Mettler, Ann (2001) From Junior Partner to Global Player: The New Transatlantic Agenda and Joint Action Plan. ZEI Discussion Papers: 2001, C 81. [Discussion Paper]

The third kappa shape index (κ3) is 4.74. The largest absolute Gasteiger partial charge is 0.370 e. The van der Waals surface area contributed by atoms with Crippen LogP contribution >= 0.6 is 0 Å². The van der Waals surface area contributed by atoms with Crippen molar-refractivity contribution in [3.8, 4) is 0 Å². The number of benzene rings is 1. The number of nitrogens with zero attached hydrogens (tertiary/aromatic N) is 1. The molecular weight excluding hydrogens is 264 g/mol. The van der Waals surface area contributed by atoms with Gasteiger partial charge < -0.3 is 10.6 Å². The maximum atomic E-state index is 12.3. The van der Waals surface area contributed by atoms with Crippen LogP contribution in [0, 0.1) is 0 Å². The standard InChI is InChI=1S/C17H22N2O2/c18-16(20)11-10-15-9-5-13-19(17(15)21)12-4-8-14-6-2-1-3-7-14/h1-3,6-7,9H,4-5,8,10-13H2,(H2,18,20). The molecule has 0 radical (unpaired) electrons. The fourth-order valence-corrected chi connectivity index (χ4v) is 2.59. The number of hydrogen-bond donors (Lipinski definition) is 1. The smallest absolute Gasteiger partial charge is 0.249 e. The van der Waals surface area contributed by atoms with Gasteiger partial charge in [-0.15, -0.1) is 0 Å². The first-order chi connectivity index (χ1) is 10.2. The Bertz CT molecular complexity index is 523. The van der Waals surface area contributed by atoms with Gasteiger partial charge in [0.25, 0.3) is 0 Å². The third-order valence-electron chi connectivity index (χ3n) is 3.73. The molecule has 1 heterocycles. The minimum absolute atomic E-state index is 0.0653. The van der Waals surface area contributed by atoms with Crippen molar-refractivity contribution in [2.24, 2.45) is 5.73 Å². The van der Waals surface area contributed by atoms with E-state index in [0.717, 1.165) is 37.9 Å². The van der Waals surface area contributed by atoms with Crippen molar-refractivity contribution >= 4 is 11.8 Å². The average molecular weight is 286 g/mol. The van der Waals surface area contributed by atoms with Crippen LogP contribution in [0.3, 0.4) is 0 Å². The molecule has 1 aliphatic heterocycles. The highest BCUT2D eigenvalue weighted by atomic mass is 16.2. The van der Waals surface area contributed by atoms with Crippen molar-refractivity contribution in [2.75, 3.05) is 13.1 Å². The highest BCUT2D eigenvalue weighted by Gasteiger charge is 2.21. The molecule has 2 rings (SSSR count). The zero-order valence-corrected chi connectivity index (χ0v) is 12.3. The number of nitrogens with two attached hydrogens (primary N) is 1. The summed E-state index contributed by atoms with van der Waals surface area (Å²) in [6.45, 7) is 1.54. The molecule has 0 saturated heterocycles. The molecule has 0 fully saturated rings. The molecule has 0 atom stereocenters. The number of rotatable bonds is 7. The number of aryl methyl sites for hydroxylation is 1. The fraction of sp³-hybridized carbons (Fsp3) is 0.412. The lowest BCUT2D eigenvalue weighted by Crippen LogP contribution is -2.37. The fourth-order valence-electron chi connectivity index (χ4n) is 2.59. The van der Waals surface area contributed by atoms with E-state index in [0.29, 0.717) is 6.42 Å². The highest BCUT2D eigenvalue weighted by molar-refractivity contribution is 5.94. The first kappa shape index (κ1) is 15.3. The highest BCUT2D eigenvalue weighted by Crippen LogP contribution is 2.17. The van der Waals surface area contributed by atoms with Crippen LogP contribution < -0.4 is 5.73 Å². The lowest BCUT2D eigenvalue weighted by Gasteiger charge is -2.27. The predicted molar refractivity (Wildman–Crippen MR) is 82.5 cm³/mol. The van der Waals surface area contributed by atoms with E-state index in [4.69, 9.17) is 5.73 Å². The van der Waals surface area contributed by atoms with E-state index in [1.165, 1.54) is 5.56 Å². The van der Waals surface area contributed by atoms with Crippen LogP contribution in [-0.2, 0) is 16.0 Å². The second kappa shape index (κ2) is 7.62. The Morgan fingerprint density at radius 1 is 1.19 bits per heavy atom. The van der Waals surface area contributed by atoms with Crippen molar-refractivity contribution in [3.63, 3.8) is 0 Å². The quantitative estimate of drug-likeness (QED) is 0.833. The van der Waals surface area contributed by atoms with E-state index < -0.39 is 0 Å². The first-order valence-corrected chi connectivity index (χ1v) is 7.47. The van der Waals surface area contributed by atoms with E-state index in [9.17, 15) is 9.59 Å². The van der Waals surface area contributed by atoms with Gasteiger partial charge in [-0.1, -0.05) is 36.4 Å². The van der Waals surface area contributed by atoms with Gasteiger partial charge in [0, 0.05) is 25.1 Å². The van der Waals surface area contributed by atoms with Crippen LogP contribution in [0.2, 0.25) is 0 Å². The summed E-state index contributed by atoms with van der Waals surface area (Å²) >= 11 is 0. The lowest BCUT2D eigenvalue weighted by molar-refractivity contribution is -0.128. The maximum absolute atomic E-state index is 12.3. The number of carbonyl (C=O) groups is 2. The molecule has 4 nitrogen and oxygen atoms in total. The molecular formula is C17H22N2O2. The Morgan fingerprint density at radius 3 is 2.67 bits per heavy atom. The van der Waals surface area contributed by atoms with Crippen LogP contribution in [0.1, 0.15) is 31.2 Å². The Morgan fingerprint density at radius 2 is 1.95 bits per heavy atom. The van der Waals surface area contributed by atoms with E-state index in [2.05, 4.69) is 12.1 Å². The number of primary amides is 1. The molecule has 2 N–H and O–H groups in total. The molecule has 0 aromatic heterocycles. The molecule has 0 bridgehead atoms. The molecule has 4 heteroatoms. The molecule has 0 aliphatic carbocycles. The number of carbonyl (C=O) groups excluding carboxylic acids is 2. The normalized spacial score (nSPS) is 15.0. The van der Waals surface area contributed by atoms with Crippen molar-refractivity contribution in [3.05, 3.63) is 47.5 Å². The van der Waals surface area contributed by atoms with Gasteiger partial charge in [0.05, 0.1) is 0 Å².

Introduction. Hailed by President Clinton as the "roadmap for the 21st century", the New Transatlantic Agenda (NTA) and the Joint Action Plan (JAP) were designed to be a watershed in US-EU relations. Rooted in the revolutionary changes of the late 1980s/early 1990s, the US and the EU realized that they were entering the uncertainty of a new and unprecedented political era - the post-Cold War world - which called for a fundamental overhaul of transatlantic relations. It quickly became obvious that the political dialogue between the two needed to be reinvigorated and incorporate a wider area of policy objectives. Ergo, it was necessary to move away from the ad hoc consultations common during the Cold War, and cope with issues which were formerly for the most part unilaterally dealt with by the United States. Only a few years after the first attempt of strengthening transatlantic ties culminated in the Transatlantic Declaration of 1990, policy makers on both sides of the Atlantic realized that further cooperation was called for. At the US-EU summit in Madrid on 3 December 1995, President Bill Clinton, Spanish Prime Minister and President of the EU Council Felipe Gonzalez, and European Commission President Jacques Santer announced a New Transatlantic Agenda (NTA) and a Joint Action Plan (JAP) to forge even closer ties between the United States and the European Union by implementing coordinated policies on a range of the most pressing economic, political, security, humanitarian, environmental and cultural issues. The initiative was a concise plan laying out concrete action plans to cope with today's interdependent world in which challenges facing the United States and the European Union could no longer be dealt with satisfactorily by either party acting alone. Transnational in nature, these challenges, such as international crime, drug trafficking, terrorism, environmental degradation and the spread of communicable diseases, required resources which exceeded those at the disposal of either the US or the EU acting alone. In particular, the two sides promised joined actions to work towards the following four goals: (I) promoting peace and stability and fostering democracy and development around the world (II) responding to new global challenges (III) contributing to the expansion of world trade and closer economic relations (IV) building social and cultural bridges across the Atlantic. Based on the Agenda, the Joint Action Plan is a more comprehensive document which contains 150 longer-term specific objectives from which a number are selected for regular updating of the Agenda between subsequent US-EU summit meetings. The following assessment explores the origins of the Agenda in general and the overall state of transatlantic relations during the 1990's in particular. Furthermore, each policy area is discussed and evaluated from an American and European point of view. Lastly, potential points of friction are examined and a prospect for bringing the Agenda to fruition will be undertaken.
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